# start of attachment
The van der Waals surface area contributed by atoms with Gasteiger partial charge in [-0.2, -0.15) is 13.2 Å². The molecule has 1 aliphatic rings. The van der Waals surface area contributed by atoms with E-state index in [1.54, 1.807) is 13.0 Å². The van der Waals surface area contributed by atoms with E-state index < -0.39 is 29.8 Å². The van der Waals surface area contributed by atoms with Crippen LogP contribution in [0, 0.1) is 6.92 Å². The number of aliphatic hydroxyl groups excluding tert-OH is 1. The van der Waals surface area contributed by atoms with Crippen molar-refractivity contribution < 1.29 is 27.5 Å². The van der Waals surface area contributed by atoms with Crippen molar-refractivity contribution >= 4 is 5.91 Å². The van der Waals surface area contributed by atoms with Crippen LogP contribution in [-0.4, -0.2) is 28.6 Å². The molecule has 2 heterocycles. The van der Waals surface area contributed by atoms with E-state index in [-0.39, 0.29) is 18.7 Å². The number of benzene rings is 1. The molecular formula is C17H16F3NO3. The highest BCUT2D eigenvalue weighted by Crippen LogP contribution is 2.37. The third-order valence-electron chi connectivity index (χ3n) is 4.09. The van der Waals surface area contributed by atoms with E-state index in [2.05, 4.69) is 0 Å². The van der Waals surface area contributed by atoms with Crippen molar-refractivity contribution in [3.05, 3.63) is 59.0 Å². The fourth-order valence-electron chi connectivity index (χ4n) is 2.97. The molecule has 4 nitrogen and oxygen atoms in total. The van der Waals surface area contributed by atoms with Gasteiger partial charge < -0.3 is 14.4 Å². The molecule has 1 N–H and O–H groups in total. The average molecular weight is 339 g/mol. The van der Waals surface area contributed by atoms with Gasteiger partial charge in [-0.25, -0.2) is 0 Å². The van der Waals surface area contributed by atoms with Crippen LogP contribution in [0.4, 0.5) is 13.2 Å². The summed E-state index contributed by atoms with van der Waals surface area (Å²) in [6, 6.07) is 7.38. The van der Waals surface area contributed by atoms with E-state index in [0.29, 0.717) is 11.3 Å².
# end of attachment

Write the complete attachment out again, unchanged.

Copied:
The van der Waals surface area contributed by atoms with Gasteiger partial charge in [-0.2, -0.15) is 13.2 Å². The molecule has 1 aliphatic rings. The van der Waals surface area contributed by atoms with E-state index in [1.54, 1.807) is 13.0 Å². The van der Waals surface area contributed by atoms with E-state index < -0.39 is 29.8 Å². The van der Waals surface area contributed by atoms with Crippen LogP contribution in [0, 0.1) is 6.92 Å². The number of aliphatic hydroxyl groups excluding tert-OH is 1. The van der Waals surface area contributed by atoms with Crippen molar-refractivity contribution < 1.29 is 27.5 Å². The van der Waals surface area contributed by atoms with Crippen molar-refractivity contribution >= 4 is 5.91 Å². The van der Waals surface area contributed by atoms with Crippen LogP contribution in [-0.4, -0.2) is 28.6 Å². The molecule has 2 heterocycles. The van der Waals surface area contributed by atoms with E-state index in [-0.39, 0.29) is 18.7 Å². The number of benzene rings is 1. The molecular formula is C17H16F3NO3. The highest BCUT2D eigenvalue weighted by Crippen LogP contribution is 2.37. The third-order valence-electron chi connectivity index (χ3n) is 4.09. The van der Waals surface area contributed by atoms with E-state index in [2.05, 4.69) is 0 Å². The van der Waals surface area contributed by atoms with Crippen molar-refractivity contribution in [3.05, 3.63) is 59.0 Å². The fourth-order valence-electron chi connectivity index (χ4n) is 2.97. The molecule has 4 nitrogen and oxygen atoms in total. The van der Waals surface area contributed by atoms with Gasteiger partial charge < -0.3 is 14.4 Å². The molecule has 1 N–H and O–H groups in total. The average molecular weight is 339 g/mol. The van der Waals surface area contributed by atoms with Gasteiger partial charge in [-0.25, -0.2) is 0 Å². The van der Waals surface area contributed by atoms with Crippen LogP contribution in [0.4, 0.5) is 13.2 Å². The summed E-state index contributed by atoms with van der Waals surface area (Å²) in [6, 6.07) is 7.38. The van der Waals surface area contributed by atoms with E-state index in [0.29, 0.717) is 11.3 Å².